The GîteThe main house and gîteThe garden
Sunday, 5th February 2023  
self catering Les Salles Lavauguyon

On the boundary line of the Limousin and the Charente Limousine, the old village of Lavauguyon and the ruins of its feudal castle, built on a rocky promontory, overlook the river Tardoire. The little town is well provided with a variety of shops, craftsmen and a post office.

At the heart of the town is the church of Saint-Eutrope, one of the most striking buildings of the Limousin. It was scheduled as a building of historic interest on 18th of October 1907.

Of the original church, built during the Roman period (late 11th-12th century), only the nave with its barrel vaults over the aisles has survived. The choir and the bell tower were rebuilt towards the end of the 12th century. The choir, although Gothic, has architectural characteristics of the Roman tradition.

On account of its situation, the building possesses a remarkable feature, it climbs up from arch to arch, step by step, towards the choir.

The architecture of the building shows great simplicity and homogenity, which makes it an exceptional witness of the Roman architecture of the Limousin.

The following text has been copied by kind permission from the leaflet which is available from the reception office at the church of Saint-Eutrope:

The Legend of Saint Eutrope

Les Salles Lavauguyon

Saint Eutrope is the patron saint of the parish of Les Salles Lavauguyon. He is also the healer-saint associated with the spring that rises near the church. But who exactly is he, and where does he come from? Very few people know.

Saint Eutrope was the first Bishop of Saintes, but history records little beyond the fact that Gregory of Tours (AD 539-593) includes him in a list of bishops present in Gaul under the Emperor Decius (AD 249-251). The memory of the saintly bishop was preserved solely by word of mouth until the lives of the saints were written down for the first time around the year AD 1000.

The annex at the church of Saint Eutrope Each story-teller and copyist embellished the life of the saint, adding more and more glorious episodes at the expense of historical accuracy. History was soon distorted into ever more impassible legend. Some of the numerous versions of the life of Saint Eutrope are relatively recent. The nineteenth century scholar from the Saintonge, Louis Audiat studied these, and from them made a synthesis upon which the following account is based:  
The inside of the church Eutrope came from Persia (modern Iran). The son of King Xerxes, he was drawn to travel to Palestine by stories about Jesus. He witnessed the feeding of the five thousand, where he met the young Martial (who later became Saint Martial, the first Bishop of Limoges, and who, according to legend, was the thirteenth apostle). Later, he was present at Christ's entry into Jerusalem on Palm Sunday. After Jesus' arrest he went home to raise an army to rescue him; but before he could bring this about, on hearing the news of Christ's death he ordered the massacre of all the Jews in his country. After this he joined the apostles and first disciples and was amongst those who set off to bring the Gospel to Europe. In some legends he ravelled in the same small boat which brought Saint Martha and Saint Mary Magdalene to Les Saintes Manes de Ia Mer; in others he made the voyage with Saint Denis (the evangelist of Paris) or else Saint Martial, or Saint Peter He may even have been first Bishop of Orange before coming to the Saintonge.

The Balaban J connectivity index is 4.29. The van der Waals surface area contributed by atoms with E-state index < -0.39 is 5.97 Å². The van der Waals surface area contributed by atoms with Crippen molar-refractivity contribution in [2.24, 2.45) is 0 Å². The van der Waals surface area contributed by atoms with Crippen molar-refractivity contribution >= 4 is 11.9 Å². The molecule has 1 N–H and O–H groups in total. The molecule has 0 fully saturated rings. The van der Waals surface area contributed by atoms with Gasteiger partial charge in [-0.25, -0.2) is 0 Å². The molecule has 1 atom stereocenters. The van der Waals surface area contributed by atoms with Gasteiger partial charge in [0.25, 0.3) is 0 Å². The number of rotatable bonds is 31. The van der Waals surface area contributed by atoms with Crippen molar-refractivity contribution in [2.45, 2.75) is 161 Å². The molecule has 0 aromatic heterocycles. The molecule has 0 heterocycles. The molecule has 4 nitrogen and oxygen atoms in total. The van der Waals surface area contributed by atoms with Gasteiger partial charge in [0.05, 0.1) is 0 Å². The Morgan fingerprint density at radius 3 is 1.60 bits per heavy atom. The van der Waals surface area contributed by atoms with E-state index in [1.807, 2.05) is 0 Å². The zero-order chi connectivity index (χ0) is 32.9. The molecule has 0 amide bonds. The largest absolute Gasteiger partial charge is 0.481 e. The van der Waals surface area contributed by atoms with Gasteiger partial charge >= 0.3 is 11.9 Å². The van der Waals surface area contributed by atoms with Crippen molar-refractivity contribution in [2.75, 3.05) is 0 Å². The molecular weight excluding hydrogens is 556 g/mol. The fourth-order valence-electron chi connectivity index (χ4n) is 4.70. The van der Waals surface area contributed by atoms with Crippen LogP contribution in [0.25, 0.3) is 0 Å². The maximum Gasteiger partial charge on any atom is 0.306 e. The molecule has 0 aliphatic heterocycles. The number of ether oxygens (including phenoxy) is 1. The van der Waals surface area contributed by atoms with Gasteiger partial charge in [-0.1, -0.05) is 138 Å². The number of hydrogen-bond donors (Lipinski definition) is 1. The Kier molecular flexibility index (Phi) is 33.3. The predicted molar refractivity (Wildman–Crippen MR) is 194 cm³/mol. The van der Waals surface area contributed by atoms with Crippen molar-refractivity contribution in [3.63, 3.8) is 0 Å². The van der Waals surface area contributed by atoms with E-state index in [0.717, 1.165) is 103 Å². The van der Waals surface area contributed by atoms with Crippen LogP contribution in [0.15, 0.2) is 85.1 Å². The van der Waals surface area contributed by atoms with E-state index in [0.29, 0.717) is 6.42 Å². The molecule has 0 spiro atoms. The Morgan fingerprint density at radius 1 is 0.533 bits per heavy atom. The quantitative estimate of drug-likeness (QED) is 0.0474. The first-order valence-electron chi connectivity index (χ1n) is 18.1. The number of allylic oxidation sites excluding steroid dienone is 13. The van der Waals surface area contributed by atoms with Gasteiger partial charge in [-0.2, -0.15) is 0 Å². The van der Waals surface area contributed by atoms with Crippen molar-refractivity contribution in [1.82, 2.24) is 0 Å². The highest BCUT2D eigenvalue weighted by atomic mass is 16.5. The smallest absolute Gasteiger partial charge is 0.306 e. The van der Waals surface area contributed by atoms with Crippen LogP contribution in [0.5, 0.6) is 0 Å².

A fresco As soon as he arrived in Saintes, he chose to live amongst the poor and converted more and more people from every background, amongst them the Princess Estelle, daughter of the Roman governor, who was baptised at the age of 13. She renounced her father and went to live near the bishop. He father could not accept that she should become the servant of a Christian and paid some bandits 150 livres to get rid of the intruder. They then organised a riot in which 2000 people took part. The bishop was stoned (1), beaten by sticks and flogged. Finally an axe was buried in the head of the martyr-saint. The following night, Estelle, with his disciples recovered his body and buried it in her own garden, which then became a place of veneration and of miracles. Estelle was, in turn, herself beheaded by her father and buried near Eutrope.  
Fresco When the saint's coffin was opened several centuries later in order to remove his relics, his skull was found to bear the marks of the axe which had killed him. That very night Eutrope appeared in a vision to two of those who had taken part in the exhumation and said: 'this scar which you saw on my head, is the blow by which I was martyred.' (2)  
South entrance to the church Thus the story of Saint Eutrope was re-written. In 1715 the poet Juillard du Jarry said:

"A great martyr by noble deeds
Lifted the shadows from the oppressed.
Sent to these places by Saint Peter
Eutrope drew the blinds from their eyes."

Alain Mingaud

(1) and (2): The two parts of the legend of the saint which are depicted on the inside west wall of the church of Les Salles.



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